Individuals who are great at one thing might not be right about other things. Michael jackson was a great artist. But he also went crazy later in his life. His skill, and all the money accrued in one field should not be allowed to influence public policy on, say, pediatric care. The Kochs’ skill in entrepreneurs and engineering, brilliant as it might be, has no bearing on public policy and they should have no more of a say in the political process than the average joe. Therefore, the socio-political system which has enabled the Koch corporation to earn billions of dollars from petroleum products should also insure itself against the influence of said dollars from changing the socio-political system for its own benefit.
That is the very description of democracy, a system by which the people decide on candidates whose public policy is better by voting for them. Regulation of private enterprise, taxation and really everything that the government does is simply an evolution of that idea. To have a more stable state/nation/world where the selected few are given power not because they are good at math or oration or combat or singing or making money but something that is beneficial for the the long term good and stability of the nation, i.e. framing and implementing good public policy. If richer people have more political power then you have a plutocracy not a democracy.
Therefore any logical argument defending unregulated capitalism/Libertarianism eventually has to dispose of democracy itself to be consistent.
Most libertarian/tea party ideals involve reversing centuries of knowledge and complexity added on the government and going back to 18th century, or at the very least pre-cold-war-era of corporate freedom. I assume then they would have society go through all the mistakes of the last century – slavery, imperialism, labour exploitation, environmental destruction – before rediscovering them.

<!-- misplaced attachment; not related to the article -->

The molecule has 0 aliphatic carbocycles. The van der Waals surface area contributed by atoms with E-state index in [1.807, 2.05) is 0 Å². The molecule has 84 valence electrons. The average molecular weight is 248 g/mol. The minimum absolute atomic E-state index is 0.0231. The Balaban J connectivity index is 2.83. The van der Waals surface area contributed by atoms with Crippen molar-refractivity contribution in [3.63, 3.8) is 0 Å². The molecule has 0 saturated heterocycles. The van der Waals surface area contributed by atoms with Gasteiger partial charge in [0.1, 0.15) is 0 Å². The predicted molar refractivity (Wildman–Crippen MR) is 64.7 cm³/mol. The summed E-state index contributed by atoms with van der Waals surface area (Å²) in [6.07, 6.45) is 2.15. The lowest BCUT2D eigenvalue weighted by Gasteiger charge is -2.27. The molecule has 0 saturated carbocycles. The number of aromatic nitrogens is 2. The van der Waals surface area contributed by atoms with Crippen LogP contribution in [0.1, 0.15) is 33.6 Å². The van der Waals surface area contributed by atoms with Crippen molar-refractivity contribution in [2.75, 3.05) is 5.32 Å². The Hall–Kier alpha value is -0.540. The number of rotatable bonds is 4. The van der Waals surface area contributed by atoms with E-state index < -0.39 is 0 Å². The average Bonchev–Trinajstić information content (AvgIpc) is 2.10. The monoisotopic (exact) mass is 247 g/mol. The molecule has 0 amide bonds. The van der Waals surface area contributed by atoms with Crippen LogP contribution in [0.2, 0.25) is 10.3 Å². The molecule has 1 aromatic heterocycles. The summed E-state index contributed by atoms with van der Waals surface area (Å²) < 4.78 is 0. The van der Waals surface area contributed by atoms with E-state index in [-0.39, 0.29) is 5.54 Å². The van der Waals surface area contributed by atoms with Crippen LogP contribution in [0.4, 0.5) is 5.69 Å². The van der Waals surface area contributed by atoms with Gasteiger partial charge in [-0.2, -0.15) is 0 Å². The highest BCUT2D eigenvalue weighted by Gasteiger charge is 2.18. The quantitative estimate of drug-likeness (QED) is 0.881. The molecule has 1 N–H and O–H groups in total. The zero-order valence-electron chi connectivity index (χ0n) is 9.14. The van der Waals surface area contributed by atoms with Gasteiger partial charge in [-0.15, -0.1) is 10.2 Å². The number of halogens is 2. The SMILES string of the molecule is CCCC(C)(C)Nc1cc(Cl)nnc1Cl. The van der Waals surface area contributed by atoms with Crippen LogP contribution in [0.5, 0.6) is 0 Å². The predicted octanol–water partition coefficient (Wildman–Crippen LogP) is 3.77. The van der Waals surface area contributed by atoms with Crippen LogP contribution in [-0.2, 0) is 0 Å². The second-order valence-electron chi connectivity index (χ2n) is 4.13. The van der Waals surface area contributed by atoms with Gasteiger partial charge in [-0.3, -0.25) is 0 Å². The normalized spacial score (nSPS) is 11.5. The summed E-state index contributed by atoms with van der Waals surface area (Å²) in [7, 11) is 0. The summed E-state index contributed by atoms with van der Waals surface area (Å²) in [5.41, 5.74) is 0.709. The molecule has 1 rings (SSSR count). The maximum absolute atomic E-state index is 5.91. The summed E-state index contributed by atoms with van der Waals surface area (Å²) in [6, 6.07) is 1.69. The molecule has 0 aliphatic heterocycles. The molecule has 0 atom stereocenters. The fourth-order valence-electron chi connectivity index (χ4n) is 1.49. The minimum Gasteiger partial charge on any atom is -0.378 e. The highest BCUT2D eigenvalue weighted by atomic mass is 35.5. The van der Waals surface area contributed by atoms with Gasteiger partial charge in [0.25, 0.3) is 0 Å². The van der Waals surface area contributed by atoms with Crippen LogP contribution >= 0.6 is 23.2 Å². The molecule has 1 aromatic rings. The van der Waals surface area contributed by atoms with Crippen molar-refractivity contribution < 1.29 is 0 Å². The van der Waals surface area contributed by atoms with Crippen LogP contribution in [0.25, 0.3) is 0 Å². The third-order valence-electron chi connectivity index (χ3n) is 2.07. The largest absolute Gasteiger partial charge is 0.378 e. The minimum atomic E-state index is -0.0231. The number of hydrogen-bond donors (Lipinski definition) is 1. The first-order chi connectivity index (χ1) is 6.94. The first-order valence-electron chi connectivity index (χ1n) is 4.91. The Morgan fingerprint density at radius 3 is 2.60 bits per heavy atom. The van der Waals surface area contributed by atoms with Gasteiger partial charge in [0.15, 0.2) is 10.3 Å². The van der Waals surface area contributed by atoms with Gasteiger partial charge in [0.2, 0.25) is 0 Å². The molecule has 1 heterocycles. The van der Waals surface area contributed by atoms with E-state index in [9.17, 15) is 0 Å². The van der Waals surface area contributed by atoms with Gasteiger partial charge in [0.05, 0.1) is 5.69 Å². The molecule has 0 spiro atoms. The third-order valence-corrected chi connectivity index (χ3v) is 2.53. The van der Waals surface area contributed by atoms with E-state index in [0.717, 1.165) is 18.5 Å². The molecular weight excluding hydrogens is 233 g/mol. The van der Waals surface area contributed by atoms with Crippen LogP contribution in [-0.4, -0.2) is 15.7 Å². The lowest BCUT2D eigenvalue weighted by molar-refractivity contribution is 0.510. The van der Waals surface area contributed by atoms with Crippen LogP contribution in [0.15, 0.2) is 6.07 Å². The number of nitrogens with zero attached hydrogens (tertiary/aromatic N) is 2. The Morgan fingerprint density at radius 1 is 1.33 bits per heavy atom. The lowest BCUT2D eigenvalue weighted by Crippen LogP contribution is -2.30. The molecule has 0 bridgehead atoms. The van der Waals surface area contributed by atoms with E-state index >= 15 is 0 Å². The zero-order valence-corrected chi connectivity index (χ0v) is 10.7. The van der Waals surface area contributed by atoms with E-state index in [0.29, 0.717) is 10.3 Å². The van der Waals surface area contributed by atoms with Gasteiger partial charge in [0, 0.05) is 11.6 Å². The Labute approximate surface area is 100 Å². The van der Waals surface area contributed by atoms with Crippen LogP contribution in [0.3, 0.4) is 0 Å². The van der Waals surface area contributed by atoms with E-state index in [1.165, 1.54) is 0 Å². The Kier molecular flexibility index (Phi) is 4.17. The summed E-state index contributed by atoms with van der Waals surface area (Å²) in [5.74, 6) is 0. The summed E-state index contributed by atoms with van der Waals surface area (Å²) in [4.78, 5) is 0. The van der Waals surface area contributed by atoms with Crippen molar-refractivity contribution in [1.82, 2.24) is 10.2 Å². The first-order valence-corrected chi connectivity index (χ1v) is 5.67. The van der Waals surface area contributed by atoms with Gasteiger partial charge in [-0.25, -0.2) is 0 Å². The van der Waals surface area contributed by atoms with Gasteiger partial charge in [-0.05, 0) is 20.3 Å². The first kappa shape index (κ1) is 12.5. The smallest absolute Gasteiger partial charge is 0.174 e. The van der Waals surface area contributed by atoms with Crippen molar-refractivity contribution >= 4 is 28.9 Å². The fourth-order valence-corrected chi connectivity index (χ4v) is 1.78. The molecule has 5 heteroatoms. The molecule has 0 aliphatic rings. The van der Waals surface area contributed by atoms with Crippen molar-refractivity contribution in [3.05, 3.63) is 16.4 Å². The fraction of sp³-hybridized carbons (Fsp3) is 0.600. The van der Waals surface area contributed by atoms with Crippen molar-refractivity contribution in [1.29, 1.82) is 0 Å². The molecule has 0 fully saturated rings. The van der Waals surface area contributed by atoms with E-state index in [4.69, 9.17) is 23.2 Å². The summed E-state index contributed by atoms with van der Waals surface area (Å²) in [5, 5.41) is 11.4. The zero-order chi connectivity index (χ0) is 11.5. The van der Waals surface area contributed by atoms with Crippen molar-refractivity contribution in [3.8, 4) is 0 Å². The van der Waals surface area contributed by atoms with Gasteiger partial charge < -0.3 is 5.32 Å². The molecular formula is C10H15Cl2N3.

If the government has become entrenched and filled with corrupt and/or inept bureaucrats then its a good idea to try to cleanse the government, but not by going back a century, undoing all the checks and balances on corporate avarice. Therefore in my opinion the Libertarian ideas are at worst foolish and misleading, or at the very least naive.
There is, however, a more coherent and persuasive argument than government ineptitude to privatize everything. Which is the proposition that public policy “should not” be different from Darwinian capitalist rules. That the welfare of everyone is not natural, and that democracy is a flawed mutation, a diseased organism that needs to die for humanity to evolve into the future unfettered. This is at least an idea that is logically consistent. For sure, a social welfare system, even basic democracy, is highly unnatural. Such a system does not exist in nature. In nature might is right, irrespective of whether said might was achieved through skill, treachery or random luck.
The question is do you really want to live in that dog-eat-dog world, always watching your back against everyone else? Or do you, like me, think mankind can achieve far more by working together?